Following this year's I/O keynote, I can see there are many doubts about Android's future under Google. When I hear the rumors and information coming out about Fuchsia, Andromeda or a possible merger between Android and Chrome OS, I must admit I'm not that worried. Here's why.
Right at the start of the Google I/O event, Google emphasized that there were two billion Android devices currently in active use. And with Android Go, Google wants to add another billion to this number. An increasing number of apps are offering a simplified version of their services, making them ideal for inexpensive, low-performance Android smartphones with under 1 GB of RAM. Special recommendations in the Play Store should make these more accessible.
Google wouldn't be able to make such a departure, only to say later 'Sorry! Android is actually out-of-date, so we're cutting the platform and your app developers will now have to switch you over to Fuchsia - for better or worse!' For this reason, Android remains the most important platform for Google.
Android will always be good enough
Of course, Google is stretched to its limits with Android. These were present from the very beginning, but developments in and around the system core provide more than sufficient improvement. The most recent example is Project Treble, which finally clears the way for fast security patches.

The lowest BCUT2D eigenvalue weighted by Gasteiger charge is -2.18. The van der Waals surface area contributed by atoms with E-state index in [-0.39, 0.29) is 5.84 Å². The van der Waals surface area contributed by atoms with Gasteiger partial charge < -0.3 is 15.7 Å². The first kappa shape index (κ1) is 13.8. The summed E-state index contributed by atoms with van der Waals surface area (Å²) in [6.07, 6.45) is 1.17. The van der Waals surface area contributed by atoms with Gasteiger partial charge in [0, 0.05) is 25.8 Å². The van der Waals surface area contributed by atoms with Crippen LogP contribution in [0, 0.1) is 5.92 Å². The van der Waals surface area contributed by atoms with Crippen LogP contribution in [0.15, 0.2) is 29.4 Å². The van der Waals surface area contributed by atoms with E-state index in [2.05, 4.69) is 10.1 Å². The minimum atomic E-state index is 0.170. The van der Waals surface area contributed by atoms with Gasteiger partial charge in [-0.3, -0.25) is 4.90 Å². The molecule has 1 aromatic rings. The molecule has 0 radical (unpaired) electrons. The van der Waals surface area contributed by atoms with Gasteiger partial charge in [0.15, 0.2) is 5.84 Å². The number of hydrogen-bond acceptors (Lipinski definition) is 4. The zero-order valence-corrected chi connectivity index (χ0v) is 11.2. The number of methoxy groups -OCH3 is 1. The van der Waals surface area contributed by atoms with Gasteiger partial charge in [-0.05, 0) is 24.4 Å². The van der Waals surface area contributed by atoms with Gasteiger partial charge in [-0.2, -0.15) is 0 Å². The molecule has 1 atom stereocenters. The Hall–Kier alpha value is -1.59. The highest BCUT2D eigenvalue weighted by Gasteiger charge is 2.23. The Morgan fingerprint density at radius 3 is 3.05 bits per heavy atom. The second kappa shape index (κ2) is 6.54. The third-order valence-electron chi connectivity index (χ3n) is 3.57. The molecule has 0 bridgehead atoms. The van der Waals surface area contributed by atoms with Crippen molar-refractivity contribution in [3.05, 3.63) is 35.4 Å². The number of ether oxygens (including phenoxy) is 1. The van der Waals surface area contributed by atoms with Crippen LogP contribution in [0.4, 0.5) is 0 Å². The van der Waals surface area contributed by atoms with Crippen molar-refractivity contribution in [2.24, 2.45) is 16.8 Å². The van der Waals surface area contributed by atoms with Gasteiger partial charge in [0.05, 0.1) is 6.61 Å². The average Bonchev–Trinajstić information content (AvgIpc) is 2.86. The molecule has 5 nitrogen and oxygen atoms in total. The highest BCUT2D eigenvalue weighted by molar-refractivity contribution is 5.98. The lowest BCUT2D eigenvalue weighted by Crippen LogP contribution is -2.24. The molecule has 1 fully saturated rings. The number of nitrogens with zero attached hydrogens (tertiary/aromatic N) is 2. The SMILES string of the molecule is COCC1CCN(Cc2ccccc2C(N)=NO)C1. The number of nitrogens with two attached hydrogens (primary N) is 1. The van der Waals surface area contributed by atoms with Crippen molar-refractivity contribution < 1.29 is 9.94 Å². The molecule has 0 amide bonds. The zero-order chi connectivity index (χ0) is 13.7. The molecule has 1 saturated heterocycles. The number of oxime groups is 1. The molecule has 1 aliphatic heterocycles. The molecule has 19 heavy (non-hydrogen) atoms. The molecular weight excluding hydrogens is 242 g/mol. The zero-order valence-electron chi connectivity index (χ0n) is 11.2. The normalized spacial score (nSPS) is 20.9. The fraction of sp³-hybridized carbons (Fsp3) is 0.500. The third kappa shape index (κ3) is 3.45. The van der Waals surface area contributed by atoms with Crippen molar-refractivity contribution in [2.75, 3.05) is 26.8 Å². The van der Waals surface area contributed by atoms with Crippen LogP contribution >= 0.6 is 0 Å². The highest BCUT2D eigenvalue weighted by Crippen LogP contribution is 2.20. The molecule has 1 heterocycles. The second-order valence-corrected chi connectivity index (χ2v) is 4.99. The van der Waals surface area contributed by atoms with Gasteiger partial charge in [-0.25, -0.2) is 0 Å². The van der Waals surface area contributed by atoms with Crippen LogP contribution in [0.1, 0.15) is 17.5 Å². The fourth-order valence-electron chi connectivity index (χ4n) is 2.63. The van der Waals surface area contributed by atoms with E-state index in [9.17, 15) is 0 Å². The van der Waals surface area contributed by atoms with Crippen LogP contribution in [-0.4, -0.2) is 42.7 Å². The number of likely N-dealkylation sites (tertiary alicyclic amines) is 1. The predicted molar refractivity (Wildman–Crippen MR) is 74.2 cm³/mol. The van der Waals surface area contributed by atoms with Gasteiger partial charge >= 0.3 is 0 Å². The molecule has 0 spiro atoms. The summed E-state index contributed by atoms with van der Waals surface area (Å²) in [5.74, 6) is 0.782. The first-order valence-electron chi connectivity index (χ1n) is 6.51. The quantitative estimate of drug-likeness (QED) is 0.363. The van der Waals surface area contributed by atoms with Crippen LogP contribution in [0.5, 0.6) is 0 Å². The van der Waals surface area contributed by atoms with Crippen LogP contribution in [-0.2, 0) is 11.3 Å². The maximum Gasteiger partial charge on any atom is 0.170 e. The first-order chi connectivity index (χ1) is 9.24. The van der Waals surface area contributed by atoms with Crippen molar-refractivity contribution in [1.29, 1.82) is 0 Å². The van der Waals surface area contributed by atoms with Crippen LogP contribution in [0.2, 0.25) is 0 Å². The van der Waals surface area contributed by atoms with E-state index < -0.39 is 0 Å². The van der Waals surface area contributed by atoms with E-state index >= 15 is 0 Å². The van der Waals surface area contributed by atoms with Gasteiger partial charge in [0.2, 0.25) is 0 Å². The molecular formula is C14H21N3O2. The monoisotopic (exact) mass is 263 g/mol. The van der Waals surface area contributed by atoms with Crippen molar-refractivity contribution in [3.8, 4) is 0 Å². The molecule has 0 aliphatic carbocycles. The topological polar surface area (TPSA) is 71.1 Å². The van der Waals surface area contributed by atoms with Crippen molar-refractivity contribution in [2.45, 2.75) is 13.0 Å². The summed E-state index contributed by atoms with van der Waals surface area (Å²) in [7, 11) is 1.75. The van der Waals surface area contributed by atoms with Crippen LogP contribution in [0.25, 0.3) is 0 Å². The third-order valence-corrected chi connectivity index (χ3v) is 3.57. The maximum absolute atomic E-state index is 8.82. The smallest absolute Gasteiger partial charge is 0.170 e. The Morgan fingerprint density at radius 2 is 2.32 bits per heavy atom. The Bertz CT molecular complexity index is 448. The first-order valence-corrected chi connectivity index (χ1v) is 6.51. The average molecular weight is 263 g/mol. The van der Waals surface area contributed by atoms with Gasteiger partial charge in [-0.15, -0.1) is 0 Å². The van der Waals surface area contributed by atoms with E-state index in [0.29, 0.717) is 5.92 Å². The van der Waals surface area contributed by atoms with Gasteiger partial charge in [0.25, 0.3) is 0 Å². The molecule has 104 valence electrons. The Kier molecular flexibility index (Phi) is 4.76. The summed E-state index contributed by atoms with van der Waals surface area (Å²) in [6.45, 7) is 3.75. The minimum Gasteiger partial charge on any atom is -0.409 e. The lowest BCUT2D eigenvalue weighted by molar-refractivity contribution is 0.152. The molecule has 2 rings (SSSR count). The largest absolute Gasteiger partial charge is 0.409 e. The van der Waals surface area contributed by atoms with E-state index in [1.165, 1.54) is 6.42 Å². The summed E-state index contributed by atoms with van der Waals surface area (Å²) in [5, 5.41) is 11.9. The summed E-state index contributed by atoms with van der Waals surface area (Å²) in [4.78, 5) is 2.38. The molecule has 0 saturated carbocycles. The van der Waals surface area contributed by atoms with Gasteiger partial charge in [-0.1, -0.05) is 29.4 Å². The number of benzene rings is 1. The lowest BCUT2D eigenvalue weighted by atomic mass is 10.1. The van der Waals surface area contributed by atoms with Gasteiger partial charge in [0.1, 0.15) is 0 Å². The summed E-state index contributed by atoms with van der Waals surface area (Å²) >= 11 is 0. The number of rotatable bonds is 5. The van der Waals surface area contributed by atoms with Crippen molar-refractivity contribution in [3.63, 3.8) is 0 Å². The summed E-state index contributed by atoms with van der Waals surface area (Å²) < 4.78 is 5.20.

Google is also readying itself for smart homes, voice command and automation through the Internet of Things. Devices will be able to speak to one another and respond to our wishes. All it needs now is an intelligent central system which can route all requests to the automated devices. Here's where the Assistant comes into play. While it may also work outside of Android devices, this doesn't make Android obsolete.
We'll definitely see Bugdroid sticking around as long as smartphones remain relevant. A dramatic move like changing operating systems just wouldn't be worth it. The range of tasks performed by smartphones won't change in such a drastic way that using Android as a software platform would hamper their evolution.
All in all, it's pretty clear that Google is working on other projects aside from Android. That said, they're not working towards making Android obsolete. Google is still fully committed to the success of its mobile operating system and to securing the next billion droids from the low-cost segment of the market. With its Pixel smartphones, it aims to take a bite out of Apple's dominance in the high-end market. 'Give up Android? Never!' - is the cry you may hear coming from Google.
What kind of future do you see for Android? Let us know in the comments below.